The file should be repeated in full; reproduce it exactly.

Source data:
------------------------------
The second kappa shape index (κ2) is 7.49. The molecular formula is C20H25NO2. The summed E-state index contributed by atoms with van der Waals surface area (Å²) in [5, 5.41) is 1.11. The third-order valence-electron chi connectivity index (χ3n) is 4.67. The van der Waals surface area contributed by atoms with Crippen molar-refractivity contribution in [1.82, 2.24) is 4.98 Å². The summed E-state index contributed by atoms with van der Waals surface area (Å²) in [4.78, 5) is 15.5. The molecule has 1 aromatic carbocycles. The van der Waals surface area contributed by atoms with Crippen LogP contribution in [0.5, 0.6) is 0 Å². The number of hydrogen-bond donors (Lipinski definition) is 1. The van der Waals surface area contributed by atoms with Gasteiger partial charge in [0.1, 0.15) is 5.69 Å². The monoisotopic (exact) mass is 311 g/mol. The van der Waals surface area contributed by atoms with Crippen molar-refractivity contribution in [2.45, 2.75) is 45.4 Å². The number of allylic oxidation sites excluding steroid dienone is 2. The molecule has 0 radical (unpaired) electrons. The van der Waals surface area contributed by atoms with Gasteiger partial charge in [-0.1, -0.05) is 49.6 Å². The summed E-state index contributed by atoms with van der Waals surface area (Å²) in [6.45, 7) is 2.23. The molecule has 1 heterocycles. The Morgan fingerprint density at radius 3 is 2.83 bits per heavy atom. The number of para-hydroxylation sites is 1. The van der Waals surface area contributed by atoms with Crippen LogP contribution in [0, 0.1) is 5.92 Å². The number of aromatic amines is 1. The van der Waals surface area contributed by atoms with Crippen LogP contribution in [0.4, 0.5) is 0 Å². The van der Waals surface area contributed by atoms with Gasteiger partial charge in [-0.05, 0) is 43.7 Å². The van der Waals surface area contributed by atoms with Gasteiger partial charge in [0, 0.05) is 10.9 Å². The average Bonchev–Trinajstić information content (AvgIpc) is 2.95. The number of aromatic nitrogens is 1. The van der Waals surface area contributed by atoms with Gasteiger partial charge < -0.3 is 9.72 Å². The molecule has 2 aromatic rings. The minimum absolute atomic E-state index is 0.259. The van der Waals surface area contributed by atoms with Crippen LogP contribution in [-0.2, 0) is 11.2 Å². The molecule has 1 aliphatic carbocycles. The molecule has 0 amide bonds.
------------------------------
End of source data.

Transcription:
The second kappa shape index (κ2) is 7.49. The molecular formula is C20H25NO2. The summed E-state index contributed by atoms with van der Waals surface area (Å²) in [5, 5.41) is 1.11. The third-order valence-electron chi connectivity index (χ3n) is 4.67. The van der Waals surface area contributed by atoms with Crippen molar-refractivity contribution in [1.82, 2.24) is 4.98 Å². The summed E-state index contributed by atoms with van der Waals surface area (Å²) in [4.78, 5) is 15.5. The molecule has 1 aromatic carbocycles. The van der Waals surface area contributed by atoms with Crippen LogP contribution in [0.5, 0.6) is 0 Å². The number of hydrogen-bond donors (Lipinski definition) is 1. The van der Waals surface area contributed by atoms with Gasteiger partial charge in [0.1, 0.15) is 5.69 Å². The monoisotopic (exact) mass is 311 g/mol. The van der Waals surface area contributed by atoms with Crippen molar-refractivity contribution in [2.45, 2.75) is 45.4 Å². The number of allylic oxidation sites excluding steroid dienone is 2. The molecule has 0 radical (unpaired) electrons. The van der Waals surface area contributed by atoms with Gasteiger partial charge in [-0.1, -0.05) is 49.6 Å². The summed E-state index contributed by atoms with van der Waals surface area (Å²) in [6.45, 7) is 2.23. The molecule has 1 heterocycles. The Morgan fingerprint density at radius 3 is 2.83 bits per heavy atom. The number of para-hydroxylation sites is 1. The van der Waals surface area contributed by atoms with Crippen LogP contribution in [0, 0.1) is 5.92 Å². The number of aromatic amines is 1. The van der Waals surface area contributed by atoms with Crippen LogP contribution in [0.4, 0.5) is 0 Å². The van der Waals surface area contributed by atoms with Gasteiger partial charge in [-0.05, 0) is 43.7 Å². The van der Waals surface area contributed by atoms with Gasteiger partial charge in [0, 0.05) is 10.9 Å². The average Bonchev–Trinajstić information content (AvgIpc) is 2.95. The number of aromatic nitrogens is 1. The van der Waals surface area contributed by atoms with Gasteiger partial charge < -0.3 is 9.72 Å². The molecule has 2 aromatic rings. The minimum absolute atomic E-state index is 0.259. The van der Waals surface area contributed by atoms with Crippen LogP contribution in [-0.2, 0) is 11.2 Å². The molecule has 1 aliphatic carbocycles. The molecule has 0 amide bonds.